For Credit Suisse, it’s an inglorious end. The iconic financial institution had been badly mismanaged for years, and its measly sale price reflects its fall from grace. Valued at $8.5 billion at market close on Friday, Credit Suisse sold for significantly less than half of that.

Just like U.S. authorities did last weekend, Swiss regulators moved rapidly to nip a spiralling crisis in the bud. It’s unclear whether these last-ditch government efforts will shore up confidence in a sector that’s had its world turned upside down in less than two weeks.

Sustainability News

On Monday, U.S. President Joe Biden rejected a Republican proposal to prevent pension fund managers from basing investment decisions on factors like climate change, in the first veto of his presidency.

"I just signed this veto because the legislation passed by the Congress would put at risk the retirement savings of individuals across the country," Biden said in a video posted on Twitter.

The bill cleared Congress on March 1, when the Senate voted 50-46 to adopt a measure to overturn a Labor Department rule making it easier for fund managers to consider environmental, social and corporate governance, or ESG, issues for investments and shareholder rights decisions, such as through proxy voting.

Douugh, did you know?

Managing Risk & Reward

The general rule is that to get a return on investment you must accept some level of risk, the higher the potential risk, the higher the potential return. Your challenge as an investor is to know what risk your investments have and how much you are prepared to accept. To help navigate that, think to yourself, what would it mean to you if the worst-case scenario occurred? 

Remember that risk and reward are not linear but are extremely subjective - the point where the risk outweighs the reward will be very different for every investor. That doesn’t mean it's not a valuable thought to keep when making decisions.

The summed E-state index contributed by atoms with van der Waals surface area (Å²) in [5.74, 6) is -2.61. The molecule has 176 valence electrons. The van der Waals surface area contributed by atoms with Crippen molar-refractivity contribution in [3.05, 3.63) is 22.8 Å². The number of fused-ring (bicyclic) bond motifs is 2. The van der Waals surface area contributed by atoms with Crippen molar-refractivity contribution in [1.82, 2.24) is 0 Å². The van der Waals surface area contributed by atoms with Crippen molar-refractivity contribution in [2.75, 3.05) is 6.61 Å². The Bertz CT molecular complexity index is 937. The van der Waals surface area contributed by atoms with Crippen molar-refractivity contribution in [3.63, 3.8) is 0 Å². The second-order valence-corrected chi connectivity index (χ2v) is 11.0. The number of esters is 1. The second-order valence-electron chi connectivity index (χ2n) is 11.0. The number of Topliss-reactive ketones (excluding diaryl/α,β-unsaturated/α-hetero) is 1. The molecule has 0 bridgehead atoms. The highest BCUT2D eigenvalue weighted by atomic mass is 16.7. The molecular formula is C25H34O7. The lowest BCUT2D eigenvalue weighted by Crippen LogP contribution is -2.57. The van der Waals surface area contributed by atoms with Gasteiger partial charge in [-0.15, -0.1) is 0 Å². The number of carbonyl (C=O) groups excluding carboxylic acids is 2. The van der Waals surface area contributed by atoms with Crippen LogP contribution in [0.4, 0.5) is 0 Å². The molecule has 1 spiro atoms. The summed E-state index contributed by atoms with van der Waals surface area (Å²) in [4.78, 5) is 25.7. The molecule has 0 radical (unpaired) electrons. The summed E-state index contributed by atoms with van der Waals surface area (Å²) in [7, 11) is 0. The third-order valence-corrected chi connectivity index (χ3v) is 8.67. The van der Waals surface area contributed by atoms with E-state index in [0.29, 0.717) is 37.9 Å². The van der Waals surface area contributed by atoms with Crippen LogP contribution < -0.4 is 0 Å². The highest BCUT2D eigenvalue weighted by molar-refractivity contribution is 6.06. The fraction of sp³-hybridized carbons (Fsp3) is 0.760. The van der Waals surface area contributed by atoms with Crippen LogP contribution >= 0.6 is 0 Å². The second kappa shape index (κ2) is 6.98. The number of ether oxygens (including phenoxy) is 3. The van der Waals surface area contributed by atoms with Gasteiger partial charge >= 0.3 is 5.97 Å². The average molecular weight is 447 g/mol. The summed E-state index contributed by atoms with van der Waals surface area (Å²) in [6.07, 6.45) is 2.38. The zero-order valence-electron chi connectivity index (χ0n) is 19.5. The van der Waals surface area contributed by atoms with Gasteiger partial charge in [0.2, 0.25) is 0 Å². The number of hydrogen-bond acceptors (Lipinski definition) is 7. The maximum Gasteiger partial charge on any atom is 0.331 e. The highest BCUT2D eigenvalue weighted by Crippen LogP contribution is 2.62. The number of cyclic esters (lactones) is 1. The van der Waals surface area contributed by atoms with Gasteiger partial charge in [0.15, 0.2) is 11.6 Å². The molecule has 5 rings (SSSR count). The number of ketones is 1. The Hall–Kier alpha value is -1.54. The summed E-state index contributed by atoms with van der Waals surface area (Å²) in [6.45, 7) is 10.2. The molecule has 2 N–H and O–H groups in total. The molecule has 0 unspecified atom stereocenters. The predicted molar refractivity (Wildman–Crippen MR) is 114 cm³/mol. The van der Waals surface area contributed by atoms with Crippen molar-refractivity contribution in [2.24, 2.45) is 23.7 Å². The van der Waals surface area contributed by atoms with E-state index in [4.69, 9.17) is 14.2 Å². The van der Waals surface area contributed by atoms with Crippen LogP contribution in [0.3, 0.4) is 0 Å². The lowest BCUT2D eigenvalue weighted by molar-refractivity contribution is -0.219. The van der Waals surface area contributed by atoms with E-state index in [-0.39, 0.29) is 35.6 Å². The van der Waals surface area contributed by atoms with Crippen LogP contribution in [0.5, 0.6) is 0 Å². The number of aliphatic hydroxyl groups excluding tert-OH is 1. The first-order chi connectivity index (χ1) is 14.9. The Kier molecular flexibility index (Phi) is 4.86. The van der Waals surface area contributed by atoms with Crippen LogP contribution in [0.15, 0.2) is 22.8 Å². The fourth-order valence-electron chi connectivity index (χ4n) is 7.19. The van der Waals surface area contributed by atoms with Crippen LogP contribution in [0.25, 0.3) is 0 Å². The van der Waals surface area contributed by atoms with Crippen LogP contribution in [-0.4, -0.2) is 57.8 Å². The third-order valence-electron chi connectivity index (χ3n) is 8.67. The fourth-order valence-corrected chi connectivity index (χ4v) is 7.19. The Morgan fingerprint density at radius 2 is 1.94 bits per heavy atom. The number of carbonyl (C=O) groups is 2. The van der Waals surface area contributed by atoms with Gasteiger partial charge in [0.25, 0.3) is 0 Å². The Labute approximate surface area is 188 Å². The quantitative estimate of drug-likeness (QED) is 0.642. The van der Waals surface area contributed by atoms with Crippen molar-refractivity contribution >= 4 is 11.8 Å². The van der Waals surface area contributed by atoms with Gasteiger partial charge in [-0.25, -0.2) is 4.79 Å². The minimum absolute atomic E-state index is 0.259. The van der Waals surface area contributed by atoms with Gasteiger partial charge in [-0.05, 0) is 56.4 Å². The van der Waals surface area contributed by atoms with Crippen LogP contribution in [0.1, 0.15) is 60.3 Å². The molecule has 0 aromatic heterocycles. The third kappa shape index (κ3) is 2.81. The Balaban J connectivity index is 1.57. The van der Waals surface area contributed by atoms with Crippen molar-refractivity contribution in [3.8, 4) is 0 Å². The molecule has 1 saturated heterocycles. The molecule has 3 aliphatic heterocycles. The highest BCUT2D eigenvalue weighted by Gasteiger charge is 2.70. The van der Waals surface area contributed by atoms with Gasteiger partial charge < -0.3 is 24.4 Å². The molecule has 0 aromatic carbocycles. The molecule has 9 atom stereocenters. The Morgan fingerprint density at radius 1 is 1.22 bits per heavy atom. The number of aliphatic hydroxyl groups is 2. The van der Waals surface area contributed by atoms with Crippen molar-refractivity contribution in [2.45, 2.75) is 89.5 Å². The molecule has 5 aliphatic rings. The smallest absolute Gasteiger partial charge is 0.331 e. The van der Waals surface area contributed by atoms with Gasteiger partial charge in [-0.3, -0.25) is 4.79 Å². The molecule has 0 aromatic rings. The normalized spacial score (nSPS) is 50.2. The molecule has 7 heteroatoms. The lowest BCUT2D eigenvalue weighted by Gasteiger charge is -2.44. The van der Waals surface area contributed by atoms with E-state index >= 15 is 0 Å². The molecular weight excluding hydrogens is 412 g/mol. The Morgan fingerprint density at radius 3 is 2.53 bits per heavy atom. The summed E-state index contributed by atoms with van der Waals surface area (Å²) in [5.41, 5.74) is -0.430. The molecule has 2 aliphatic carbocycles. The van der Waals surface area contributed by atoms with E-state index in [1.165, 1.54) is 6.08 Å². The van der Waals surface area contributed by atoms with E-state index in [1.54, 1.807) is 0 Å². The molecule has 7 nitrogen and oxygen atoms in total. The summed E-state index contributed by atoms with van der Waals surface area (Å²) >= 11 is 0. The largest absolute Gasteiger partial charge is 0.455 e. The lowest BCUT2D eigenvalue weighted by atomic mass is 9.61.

There are two basic and well-known investment strategies that can help manage both systemic risk (risk affecting the economy as a whole) and non-systemic risk (risks that affect a small part of the economy, or even a single company). 

The first strategy is diversification, which can often focus on diffusing risk exposure. When you diversify, you divide the money you're investing across different asset types, global locations, risk profiles and more. In doing this, you're trying to create variety by spreading your assets around, basically not putting all your eggs in one basket. 

The second strategy is investment product allocation, which attempts to increase your reward. This essentially involves including different asset classes in your portfolio, like stocks, bonds, real estate and cash. Helping to increase the probability that some of your investments will provide satisfactory returns even when the others do not.

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Investing involves risk. You aren't guaranteed to make money, and you might lose the money you start with.